“What must I give you to spare my life? Please, I have expense. Just let me live…just let me live.”

Mareecha kicked his leg to signify disappointment.

“You can have my beauty, take my beauty and let me go onto my path.”

Mareecha couldn’t believe his luck, this princess was even more foolish than he could have ever thought. To take what matters most from this princess, will surely make the princess change her ways. Lifting his head up and then lowering down, he signified yes.

Soorpanaka dropped to her knees and relinquished her gift of her beauty, as it flowed out of her, it spread throughout the dank, dark, forest. Changing the grounds to green, the trees to green, and the frozen over flowers to beautiful colors of orange, pink and blues. With her last breath Soorpanaka looked up and took a large breath. For what stood before her was not an omen. Instead it was Mareecha. Standing as proud and happy for what he had done.

“Why Mareecha?”, she said saddened with long lank hair and dark circles under eyes.

“ a virtue princess, beauty is temporary.”

Author’s Note: For some reason I was really struck by the idea of Mareecha and Soorpanaka. The way they are portrayed in the book really inspired me to completely do a 180 on Mareecha, making him into a hero instead of a villian. I also really found no way to get around Soorpanaka not being good. I think in a lot of ways her downfall in The Ramayana was her beauty and I really wanted to showcase how beauty can easily be taken away, just like the story does. P.s. I couldn’t help it, Mareecha really reminded me of Snape from Harry Potter, so I put the potion reference in their for HP fans.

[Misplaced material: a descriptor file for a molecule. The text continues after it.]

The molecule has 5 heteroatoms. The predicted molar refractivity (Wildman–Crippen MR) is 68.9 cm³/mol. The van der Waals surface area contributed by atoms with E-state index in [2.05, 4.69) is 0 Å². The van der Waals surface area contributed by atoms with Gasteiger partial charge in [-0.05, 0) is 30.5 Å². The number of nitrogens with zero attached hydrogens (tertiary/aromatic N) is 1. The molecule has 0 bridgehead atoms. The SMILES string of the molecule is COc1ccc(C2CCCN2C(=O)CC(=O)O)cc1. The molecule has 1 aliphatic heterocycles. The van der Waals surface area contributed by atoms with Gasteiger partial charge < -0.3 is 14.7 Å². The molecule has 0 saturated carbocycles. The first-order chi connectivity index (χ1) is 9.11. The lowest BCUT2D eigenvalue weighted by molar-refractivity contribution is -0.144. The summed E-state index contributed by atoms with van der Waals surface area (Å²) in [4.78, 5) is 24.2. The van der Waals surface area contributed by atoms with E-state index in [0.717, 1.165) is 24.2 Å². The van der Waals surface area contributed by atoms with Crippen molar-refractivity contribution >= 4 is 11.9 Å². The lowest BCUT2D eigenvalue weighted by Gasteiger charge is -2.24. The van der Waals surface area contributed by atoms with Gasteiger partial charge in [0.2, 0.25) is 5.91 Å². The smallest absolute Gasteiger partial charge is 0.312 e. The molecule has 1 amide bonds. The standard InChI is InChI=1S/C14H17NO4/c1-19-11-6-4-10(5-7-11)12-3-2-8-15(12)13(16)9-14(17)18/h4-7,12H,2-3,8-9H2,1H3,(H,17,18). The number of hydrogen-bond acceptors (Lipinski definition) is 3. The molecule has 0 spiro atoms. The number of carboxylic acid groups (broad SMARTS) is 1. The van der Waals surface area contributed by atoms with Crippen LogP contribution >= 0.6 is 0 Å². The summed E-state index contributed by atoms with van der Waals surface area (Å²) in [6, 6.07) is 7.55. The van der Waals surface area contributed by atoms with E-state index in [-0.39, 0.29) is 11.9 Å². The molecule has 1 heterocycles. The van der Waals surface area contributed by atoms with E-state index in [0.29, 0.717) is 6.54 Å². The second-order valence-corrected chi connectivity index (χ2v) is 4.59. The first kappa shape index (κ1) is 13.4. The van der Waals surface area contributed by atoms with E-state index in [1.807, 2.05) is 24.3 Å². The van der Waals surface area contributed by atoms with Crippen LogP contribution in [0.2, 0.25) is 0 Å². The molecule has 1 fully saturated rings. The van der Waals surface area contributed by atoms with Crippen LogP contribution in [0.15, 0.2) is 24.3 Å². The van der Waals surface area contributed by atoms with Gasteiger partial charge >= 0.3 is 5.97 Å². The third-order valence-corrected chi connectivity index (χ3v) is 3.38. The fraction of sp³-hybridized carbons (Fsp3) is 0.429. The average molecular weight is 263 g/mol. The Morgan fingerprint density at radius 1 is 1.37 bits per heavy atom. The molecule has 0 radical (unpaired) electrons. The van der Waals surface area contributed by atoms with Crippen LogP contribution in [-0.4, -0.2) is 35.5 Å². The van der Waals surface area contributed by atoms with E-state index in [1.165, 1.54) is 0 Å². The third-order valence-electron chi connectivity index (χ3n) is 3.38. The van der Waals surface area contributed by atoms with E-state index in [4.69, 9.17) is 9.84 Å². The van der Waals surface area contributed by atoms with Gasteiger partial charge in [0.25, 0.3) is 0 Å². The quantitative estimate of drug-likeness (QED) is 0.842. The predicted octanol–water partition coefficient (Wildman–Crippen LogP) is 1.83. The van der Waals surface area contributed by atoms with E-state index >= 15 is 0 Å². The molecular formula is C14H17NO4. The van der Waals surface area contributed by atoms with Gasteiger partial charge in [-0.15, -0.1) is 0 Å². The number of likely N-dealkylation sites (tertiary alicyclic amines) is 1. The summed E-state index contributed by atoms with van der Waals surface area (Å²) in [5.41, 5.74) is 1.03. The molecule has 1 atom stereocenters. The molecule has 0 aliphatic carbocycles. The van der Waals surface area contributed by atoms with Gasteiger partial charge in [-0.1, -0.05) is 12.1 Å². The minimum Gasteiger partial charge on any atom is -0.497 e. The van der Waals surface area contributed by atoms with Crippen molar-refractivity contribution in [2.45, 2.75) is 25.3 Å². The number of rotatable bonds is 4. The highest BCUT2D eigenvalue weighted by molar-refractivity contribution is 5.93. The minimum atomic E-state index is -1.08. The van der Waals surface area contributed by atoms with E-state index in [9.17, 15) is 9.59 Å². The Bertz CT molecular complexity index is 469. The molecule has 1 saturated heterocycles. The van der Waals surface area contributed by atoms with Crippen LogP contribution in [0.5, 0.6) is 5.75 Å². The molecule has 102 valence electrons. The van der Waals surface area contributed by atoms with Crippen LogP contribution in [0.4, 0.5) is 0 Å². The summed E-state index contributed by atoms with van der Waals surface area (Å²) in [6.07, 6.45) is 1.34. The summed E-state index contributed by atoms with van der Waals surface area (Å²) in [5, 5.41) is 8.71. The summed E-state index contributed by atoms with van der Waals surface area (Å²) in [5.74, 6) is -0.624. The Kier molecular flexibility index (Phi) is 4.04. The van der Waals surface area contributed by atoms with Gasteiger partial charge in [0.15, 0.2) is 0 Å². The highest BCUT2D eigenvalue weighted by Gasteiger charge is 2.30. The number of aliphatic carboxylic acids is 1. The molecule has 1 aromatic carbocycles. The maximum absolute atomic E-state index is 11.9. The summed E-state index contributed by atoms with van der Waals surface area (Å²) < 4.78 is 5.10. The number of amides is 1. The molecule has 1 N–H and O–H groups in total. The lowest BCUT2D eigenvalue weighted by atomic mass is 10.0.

Bibliography: This story is based on the Epic the The Ramayana, by R.K. Narayan (1972).


2 thoughts on “Superstitions of Soorpanaka (Storytelling-Wk 2)

  1. Your story was really good! It kept me on the edge of my seat, wondering what was going to happen next. It can also be difficult having direct quotes from your characters and you did it wonderfully. I was an easy read, but didn’t feel like I was just reading a children’s story. I also really enjoyed the separation of your paragraphs. None of them were too long, so I felt like I was always making progress in the story. Great job!


  2. I really liked your story! You took two interesting characters and put them into a great story. The plot was evocative and made me wonder what was going to happen. I also liked how you made Soorpanka a hero!

    I have a few sugestions. First of all, you did well with seperating your story into paragraphs, and you did the dialogue well.

    However, I suggest seperating the paragraphs even more, each paragraph with a new topic. Additionally attatch who is talking to the dialogue, because I got a little confused when the attributions were missing.

    Additionally stick to one tense. It’s easy to switch from past to present etc, so look out for that! In your story you switched from present to past and then to present. If it’s in present, it needs to all be present and same with the past.

    Either way, good job, and I look forward to see what you do with your other stories!